“We’re doing what we can.”

Revolution, The Beatles


Nick Wass, Naomi Jones and Scott Jones

Nick, Naomi and Scott are leading the global search for the Lost Bass. Together, these three bring four things to the project; research expertise, media expertise, a lifelong love of The Beatles, and unrivalled knowledge of Höfner and McCartney’s missing bass. Nick is the world’s number one expert on both.

The team is carrying out targeted research based on existing information and insights – and they are responding to new information and insights, shared with the project by people around the world.

Follow the project @tracingthebass


Höfner and Lost Bass expert

Nick was the marketing manager and electric guitar developer at Höfner GmbH in Germany for 12 years. He has worked closely with Paul McCartney’s team over the years, supplying expertise, parts and basses.

Nick co-wrote the definitive book about the Höfner 500/1 Violin Bass – ‘The Complete Violin Bass Story‘ – and he has extensive knowledge about Höfner and the missing bass. Nick has published several articles about Paul McCartney and his use of Höfner basses from 1961 onwards, and he has given lectures on the subject.

Now 69, Nick is semi-retired – but still doing some work for Höfner. Nick instigated the search for The Lost Bass and has now partnered with Scott and Naomi to bring their research and media skills to the project.

“The Beatles have been the soundtrack to my life. So the 1961 bass means the world to me. When I’ve met Paul, we’ve talked about the first Höfner that he owned and played. Paul and Höfner have been together for over 55 years, but the original 1961 bass will always be ‘the one’. With all the peace and love and goodwill that surrounds Paul and The Beatles, I hope we can find the bass and get it back to Paul.”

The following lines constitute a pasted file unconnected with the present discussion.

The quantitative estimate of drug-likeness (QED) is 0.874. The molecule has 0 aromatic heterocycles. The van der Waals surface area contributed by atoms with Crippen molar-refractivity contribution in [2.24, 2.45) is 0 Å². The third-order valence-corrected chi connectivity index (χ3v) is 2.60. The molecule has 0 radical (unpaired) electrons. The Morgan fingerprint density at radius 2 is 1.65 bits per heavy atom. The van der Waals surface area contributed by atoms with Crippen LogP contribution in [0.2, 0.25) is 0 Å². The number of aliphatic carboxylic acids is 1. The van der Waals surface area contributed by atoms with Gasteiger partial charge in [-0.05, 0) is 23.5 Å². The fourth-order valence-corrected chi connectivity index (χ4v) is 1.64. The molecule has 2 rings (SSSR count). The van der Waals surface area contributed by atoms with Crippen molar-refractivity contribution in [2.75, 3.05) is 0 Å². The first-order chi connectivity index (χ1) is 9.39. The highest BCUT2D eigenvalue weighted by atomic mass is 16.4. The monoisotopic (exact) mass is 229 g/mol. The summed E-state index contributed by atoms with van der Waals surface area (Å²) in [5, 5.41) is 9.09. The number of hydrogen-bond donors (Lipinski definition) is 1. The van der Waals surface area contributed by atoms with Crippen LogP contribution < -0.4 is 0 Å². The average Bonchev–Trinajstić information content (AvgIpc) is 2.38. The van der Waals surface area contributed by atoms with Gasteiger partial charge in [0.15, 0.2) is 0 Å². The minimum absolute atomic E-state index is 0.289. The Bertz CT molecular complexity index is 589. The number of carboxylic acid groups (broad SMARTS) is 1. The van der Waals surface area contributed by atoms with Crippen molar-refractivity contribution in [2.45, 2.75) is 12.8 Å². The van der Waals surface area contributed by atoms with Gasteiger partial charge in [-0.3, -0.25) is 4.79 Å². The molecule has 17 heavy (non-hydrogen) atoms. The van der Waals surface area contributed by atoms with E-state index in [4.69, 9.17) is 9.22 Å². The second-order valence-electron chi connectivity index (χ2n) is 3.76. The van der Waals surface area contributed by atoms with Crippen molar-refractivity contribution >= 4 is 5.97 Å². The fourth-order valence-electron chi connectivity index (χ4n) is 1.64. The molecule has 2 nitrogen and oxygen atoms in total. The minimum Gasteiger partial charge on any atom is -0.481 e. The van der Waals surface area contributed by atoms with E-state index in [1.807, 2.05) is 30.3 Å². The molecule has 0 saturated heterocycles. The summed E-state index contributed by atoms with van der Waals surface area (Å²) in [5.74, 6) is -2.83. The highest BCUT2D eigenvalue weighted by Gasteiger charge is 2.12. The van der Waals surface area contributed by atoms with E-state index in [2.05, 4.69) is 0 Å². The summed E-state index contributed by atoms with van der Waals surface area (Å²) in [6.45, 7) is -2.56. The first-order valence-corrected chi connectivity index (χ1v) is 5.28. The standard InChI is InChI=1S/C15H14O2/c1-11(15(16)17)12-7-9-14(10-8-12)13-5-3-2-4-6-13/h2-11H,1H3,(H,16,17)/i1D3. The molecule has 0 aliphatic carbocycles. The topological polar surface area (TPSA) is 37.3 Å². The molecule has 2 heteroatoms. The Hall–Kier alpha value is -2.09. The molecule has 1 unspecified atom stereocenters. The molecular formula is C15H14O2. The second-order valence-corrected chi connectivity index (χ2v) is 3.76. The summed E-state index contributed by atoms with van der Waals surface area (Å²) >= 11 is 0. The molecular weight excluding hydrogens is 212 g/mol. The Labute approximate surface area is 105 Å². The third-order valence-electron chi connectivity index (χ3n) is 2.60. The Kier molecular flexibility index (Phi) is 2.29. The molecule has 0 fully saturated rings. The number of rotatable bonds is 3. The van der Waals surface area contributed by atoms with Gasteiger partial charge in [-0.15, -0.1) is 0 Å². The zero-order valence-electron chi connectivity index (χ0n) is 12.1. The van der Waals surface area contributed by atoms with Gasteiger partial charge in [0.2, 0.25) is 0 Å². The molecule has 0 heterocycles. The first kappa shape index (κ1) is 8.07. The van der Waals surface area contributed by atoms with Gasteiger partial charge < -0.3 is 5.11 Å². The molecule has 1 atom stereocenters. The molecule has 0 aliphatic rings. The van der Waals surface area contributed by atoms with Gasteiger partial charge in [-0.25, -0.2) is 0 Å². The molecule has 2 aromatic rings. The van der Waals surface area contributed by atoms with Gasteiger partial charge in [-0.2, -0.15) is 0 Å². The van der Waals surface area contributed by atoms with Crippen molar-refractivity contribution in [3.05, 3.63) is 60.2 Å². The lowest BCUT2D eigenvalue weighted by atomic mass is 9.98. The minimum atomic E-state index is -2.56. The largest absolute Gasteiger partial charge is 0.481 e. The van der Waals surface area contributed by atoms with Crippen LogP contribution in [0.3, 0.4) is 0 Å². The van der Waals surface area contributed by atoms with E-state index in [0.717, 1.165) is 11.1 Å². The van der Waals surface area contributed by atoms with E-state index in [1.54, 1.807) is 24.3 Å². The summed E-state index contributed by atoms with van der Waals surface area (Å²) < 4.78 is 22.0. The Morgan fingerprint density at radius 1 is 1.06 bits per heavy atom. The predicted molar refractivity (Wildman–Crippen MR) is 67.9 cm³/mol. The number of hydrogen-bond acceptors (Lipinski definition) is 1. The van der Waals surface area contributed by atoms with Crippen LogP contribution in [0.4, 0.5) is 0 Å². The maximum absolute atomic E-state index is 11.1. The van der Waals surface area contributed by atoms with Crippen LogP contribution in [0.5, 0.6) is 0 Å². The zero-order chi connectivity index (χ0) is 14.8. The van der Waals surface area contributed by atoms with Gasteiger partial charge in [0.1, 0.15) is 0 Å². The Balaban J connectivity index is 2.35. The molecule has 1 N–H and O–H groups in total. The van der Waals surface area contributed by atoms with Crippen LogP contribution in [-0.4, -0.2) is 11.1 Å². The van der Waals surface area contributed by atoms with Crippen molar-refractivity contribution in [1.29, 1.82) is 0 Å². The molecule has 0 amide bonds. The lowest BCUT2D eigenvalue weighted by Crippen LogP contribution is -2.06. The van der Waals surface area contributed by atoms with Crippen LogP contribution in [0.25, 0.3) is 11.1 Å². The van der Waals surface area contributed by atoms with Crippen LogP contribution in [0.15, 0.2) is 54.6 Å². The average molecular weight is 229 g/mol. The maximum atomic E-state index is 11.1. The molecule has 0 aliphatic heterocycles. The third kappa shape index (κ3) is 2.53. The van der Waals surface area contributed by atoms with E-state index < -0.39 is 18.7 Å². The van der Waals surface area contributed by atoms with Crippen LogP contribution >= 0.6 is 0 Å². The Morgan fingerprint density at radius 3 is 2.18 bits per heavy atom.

Nick Wass



Scott has written for national newspapers including The Telegraph and The Mail On Sunday for more than 15 years. For ten years he was a Producer at the BBC, working in News, Documentaries and Current Affairs.

His investigation into the death of The Rolling Stones guitarist Brian Jones led to the first police review of the case, and made headlines around the world – in The New York Times, Rolling Stone magazine, the BBC, CNN, Die Zeit, Le Monde and more.

Born in 1966, Scott is fascinated by the Sixties; from the creativity and the music to the cultural and social change. Scott is bringing his investigative journalism and his media expertise to help trace the bass.

“Tracing the bass is the most exciting challenge I’ve ever faced, given the bass could be anywhere in the world. In many ways, we’re searching for the Holy Grail of Rock ‘N’ Roll. But with a little help from people around the world, who love The Beatles and Paul McCartney, I know we can find the Lost Bass. That’s the inspiration behind this project; tracing the untold story of this iconic bass, and, after 55 years, bringing it back home.”

Scott Jones


TV Producer

Naomi trained and worked as a History teacher before moving into television 20 years ago. She brings both curiosity and clarity to the stories she develops and tells. Her work is investigative and History-based.

Naomi has developed and led the research on a number of major documentary projects at the BBC and at Channel 4, including Dispatches and the BAFTA-winning drama-documentary Dirty Bomb. She is known for developing original documentary ideas, building clear and powerful storylines, and using her love of History to look at stories from all angles.

Born in 1973, Naomi is a lifelong Beatles fan. She is bringing her research and story development expertise to help trace the missing bass.

“Paul McCartney’s missing bass is a missing piece of history. This guitar is a symbol of the incredible change, the cultural and social revolution, that The Beatles created in the early 1960s. The research we are carrying out takes us back to Spring 1961, when Paul McCartney walked into the Steinway shop in Hamburg to buy his first bass. At that moment, who would have thought that this teenager, and this violin shaped guitar, would change the world.”

Naomi Jones